Passages of this week | Seattle weather

Gail Halvorsen, 101, an Air Force transport pilot in an early Cold War clash that earned him the nickname Candy Bomber, died Wednesday at a hospital in Provo, Utah.

After encountering a group of ragged German children in front of a fence at a West Berlin airfield in 1948, Halvorsen promised to drop candy for the children on his flight the next day from Rhein-Main Air Base near Frankfurt , in Germany, carrying food and other vital supplies. in a massive relief mission known as the Berlin Airlift. He promised to point them out by flapping his wings. In the months to come, an act of kindness by this American aviator – the boys and girls of West Berlin would come to call him Uncle Wiggly Wings – turned into a legendary goodwill operation in a drama of the greats. powers.

PJ O’Rourke, 74, the satirist, political commentator, and best-selling author known for books like “Parliament of Whores: A Lone Humorist Attempts to Explain the Entire US Government,” for candid articles in a wide range of magazines, and for appearances in the NPR show “Wait, Wait…Don’t Tell Me” and numerous television talk shows, died Tuesday at his home in Sharon, New Hampshire. The cause was complications from lung cancer.

Asked by the New York Times, in 2010, to define “Republican” and “Democrat”, he offered this: “The Democrats are the party that says the government will make you smarter, bigger, richer and eliminate the crab of your lawn. Republicans are the party that says government doesn’t work, then gets elected and proves it.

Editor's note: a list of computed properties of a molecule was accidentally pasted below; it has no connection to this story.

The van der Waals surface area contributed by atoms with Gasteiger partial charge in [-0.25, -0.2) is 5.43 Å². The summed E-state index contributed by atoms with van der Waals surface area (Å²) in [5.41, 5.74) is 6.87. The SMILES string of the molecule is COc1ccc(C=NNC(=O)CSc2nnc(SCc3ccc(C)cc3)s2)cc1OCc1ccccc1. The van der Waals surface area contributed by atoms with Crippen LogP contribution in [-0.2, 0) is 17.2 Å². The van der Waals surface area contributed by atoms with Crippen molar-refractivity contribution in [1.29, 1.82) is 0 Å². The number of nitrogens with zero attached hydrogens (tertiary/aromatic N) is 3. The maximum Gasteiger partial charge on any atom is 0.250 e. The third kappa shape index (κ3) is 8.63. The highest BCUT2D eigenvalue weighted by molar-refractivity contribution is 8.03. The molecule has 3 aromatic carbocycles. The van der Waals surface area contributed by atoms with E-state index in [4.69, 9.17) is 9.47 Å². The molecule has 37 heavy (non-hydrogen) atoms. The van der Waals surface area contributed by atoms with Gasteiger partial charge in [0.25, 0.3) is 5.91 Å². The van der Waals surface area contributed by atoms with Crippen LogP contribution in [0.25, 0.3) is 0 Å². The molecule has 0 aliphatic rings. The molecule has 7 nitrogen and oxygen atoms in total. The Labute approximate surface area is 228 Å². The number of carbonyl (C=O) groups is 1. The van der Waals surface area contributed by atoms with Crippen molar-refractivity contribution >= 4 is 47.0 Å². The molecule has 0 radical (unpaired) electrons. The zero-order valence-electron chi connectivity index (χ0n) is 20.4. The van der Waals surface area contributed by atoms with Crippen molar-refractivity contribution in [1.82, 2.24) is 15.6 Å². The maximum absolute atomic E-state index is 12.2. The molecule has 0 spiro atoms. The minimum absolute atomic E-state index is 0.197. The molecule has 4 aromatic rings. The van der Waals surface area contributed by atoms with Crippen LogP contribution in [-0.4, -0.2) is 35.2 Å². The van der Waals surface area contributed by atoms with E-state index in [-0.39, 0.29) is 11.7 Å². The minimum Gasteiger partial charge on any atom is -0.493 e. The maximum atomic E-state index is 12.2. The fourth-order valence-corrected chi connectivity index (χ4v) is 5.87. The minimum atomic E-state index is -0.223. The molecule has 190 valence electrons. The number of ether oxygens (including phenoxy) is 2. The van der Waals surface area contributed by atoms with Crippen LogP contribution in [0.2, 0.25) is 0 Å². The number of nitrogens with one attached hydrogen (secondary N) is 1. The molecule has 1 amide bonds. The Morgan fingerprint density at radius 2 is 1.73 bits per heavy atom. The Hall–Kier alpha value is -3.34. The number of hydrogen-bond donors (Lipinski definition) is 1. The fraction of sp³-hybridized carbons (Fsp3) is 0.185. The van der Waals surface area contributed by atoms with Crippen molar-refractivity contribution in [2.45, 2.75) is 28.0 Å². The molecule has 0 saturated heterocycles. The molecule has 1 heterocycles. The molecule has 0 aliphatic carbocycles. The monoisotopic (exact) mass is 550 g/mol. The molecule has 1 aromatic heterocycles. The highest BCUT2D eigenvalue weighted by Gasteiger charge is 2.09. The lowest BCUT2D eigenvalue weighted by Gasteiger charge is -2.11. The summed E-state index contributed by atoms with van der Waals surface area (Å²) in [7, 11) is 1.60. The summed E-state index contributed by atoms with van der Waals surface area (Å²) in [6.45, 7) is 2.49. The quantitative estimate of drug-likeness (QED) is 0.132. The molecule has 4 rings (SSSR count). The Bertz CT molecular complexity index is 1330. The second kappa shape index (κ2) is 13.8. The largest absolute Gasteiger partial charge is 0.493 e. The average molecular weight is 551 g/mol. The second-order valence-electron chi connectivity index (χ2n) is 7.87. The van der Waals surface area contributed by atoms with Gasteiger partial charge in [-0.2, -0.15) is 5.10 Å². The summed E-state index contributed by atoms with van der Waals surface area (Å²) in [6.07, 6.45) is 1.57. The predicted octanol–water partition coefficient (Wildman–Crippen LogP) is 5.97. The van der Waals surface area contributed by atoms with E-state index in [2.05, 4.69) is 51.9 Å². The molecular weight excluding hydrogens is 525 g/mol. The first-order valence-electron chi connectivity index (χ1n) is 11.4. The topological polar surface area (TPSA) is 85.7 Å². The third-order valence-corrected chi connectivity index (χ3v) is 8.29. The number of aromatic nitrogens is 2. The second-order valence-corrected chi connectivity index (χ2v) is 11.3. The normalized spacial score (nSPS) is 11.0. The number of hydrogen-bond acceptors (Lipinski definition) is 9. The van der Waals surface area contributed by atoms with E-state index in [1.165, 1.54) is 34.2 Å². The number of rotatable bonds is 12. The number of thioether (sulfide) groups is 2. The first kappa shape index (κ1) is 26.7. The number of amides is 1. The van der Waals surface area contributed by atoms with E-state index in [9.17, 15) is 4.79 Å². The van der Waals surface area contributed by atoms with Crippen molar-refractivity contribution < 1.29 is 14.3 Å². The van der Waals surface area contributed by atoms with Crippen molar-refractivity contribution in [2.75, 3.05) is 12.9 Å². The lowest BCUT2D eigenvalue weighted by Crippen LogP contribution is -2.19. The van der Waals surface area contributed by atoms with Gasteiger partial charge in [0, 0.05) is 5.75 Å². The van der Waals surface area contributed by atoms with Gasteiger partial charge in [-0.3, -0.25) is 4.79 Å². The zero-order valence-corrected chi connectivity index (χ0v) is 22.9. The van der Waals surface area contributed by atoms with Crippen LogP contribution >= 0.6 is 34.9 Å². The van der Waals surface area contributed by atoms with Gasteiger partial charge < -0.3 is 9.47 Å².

Ivan Reitman, 75, the influential filmmaker and producer behind beloved comedies from “Animal House” to “Ghostbusters,” died Feb. 12 at his home in Montecito, Calif. No other details were available.

Known for rowdy comedies that captured the spirit of the times, Reitman’s big breakthrough came with the rowdy college fraternity show “National Lampoon’s Animal House,” which he produced. He directed Bill Murray in his first starring role in “Meatballs” and then again in “Stripes,” but his most significant success came with “Ghostbusters” in 1984. Not only did the irreverent supernatural comedy gross nearly $300 million dollars worldwide, but it earned two Oscar nominations and spawned a bona fide franchise, including spinoffs, TV shows, and sequels.

Carmen Herrera, 106, a Cuban-born artist who painted abstract geometric shapes in Paris and New York almost unnoticed for most of her long life, then rose to international fame after her canvases began selling at the age 89, died Feb. 12 in Manhattan.

His fortunes changed, almost overnight. Recommended by a friend for an exhibition curated by Frederico Sève, the Brazilian-born owner of the Latin Collector Gallery on Hudson Street in TriBeCa, and a longtime advocate for Latin American artists, the response from critics and audiences was swift. The value of his paintings soared to $160,000 in 2014. According to Herrera, the belated injection of money was “useful because at the end of life, to my amazement, you need a lot of help”, she told the London Telegraph. . “Otherwise, I would end up in a retirement home. And I dread that.